Patients treated for small cell lung cancer and surviving for 2 years have also been reported to have an especially high rate of metachronous NSCLCs developing. In two separate observational studies,52 NSCLC was diagnosed in 12 to 15% of patients surviving at least 2 years after therapy for small cell lung cancer (six cases in one group of 40 patients, and six cases in another group of 47 patients). It has been estimated that the rate of NSCLC developing 2 years after effective therapy for small lung cancer is 2 to 13% per patient per year.43 Another study53confirmed that the rate of NSCLC developing following therapy for small cell lung cancer was significantly greater than expected from population data. A more recent study54 estimated that 10% of 2-year survivors of small cell lung cancer will eventually have NSCLC.

Curative Intent Therapy for Recurrence and/or New Primary

Most recurrences of lung cancer are found outside the thorax.3337,5253 Effective treatment of isolated metastases may be possible (see section on “Special Treatment Issues”). However, locoregional intrathoracic recurrences are only infrequently treated with curative intent surgical therapy,37,40,55and more often are treated with radiation therapy.5657 Regardless of therapy, the available data indicate that survival with locoregional recurrence of lung cancer appears to be poor.58

Although curative intent surgical therapy may be possibly more feasible with metachronous lung tumors than with locoregional recurrences of the primary lung cancer,47 patients with metachronous tumors often present with advanced stage disease or are unable to tolerate surgical resection due to pulmonary insufficiency.43 Limited data suggest that, even controlling for stage of disease, survival following curative intent surgical resection of metachronous lung tumors may not be as favorable as for the original lung cancer (Table 4 ). Despite limitations in the approach to curative intent therapy of metachronous lung cancers, 5-year survival rates of 25 to 53% (Table 4) have been reported when surgical resection is possible.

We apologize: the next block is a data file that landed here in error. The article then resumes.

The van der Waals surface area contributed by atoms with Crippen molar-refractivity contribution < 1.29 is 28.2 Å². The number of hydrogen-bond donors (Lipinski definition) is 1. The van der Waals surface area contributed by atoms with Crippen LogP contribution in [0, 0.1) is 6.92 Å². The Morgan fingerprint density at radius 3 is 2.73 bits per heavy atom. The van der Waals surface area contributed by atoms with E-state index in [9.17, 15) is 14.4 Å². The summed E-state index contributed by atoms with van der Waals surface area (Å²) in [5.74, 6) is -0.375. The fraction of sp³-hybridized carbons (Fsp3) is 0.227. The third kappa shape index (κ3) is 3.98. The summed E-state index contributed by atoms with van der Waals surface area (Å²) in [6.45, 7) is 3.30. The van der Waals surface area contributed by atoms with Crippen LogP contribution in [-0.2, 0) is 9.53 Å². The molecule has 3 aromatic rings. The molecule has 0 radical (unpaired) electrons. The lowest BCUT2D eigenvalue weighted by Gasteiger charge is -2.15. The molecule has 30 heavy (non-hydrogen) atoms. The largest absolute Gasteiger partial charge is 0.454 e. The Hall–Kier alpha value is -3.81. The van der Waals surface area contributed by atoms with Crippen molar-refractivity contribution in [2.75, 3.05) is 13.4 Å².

Intensity of the Surveillance Program

There may be differences in how recurrences and metachronous tumors are identified. Recurrences seem to be more often detected through assessment of symptoms. Pairolero et al34 scheduled visits for their stage I NSCLC patients every 4 months for the first 2 years and then every 4 to 6 months thereafter following curative intent surgery. A history, physical examination, CXR, blood tests, urine analysis, and pooled sputum cytology were performed at each visit. Most recurrences were detected at scheduled visits (59%), but a substantial number of recurrences were detected at unscheduled visits. Most patients with recurrences were symptomatic (53%), and symptom assessment was the most sensitive method for detecting recurrences. The blood tests, urine analysis, physical examination, and sputum cytology added little to detecting recurrences. Others have reported similar findings. Chiu and colleagues59followed up 38 patients following curative intent surgical resection for NSCLC with a history, physical examination, sputum cytology, CXR, and CT at 3-month intervals for 2 years and then at 6-month intervals for the next 3 years. Of the 14 patients who had recurrences, 7 patients (50%) presented with symptoms. Ichinose60 described a similarly intensive surveillance program and also reported that most recurrences were recognized by symptoms; neither CT nor standard blood tests provided appreciable additional benefit in identifying recurrences.

In contrast, some case series6163 have reported that 68 to 100% of patients with metachronous lung cancers were asymptomatic and had the new primary lung cancer detected by radiographic methods. Lamont et al58 described a retrospective chart review of 124 patients following curative intent surgical resection of NSCLC. They had all been entered into a regular surveillance program, including a history, physical examination, and CXR at 4- to 6-month intervals and an annual CT. Of the 124 patients, metachronous lung cancers developed in 19 patients (15.3%; 2.1%/yr), and all 19 patients were asymptomatic at the time. Eleven of the 19 metachronous tumors were first detected by CT; 16 of the 19 patients had stage IA disease, and 14 patients underwent curative intent reoperation. Nine of 14 patients were alive without evidence of recurrent disease at a median of 20 months. These authors58 recommended annual CT for detecting metachronous tumors because disease can be identified early and resected, although the study was not designed to show a survival advantage for this group.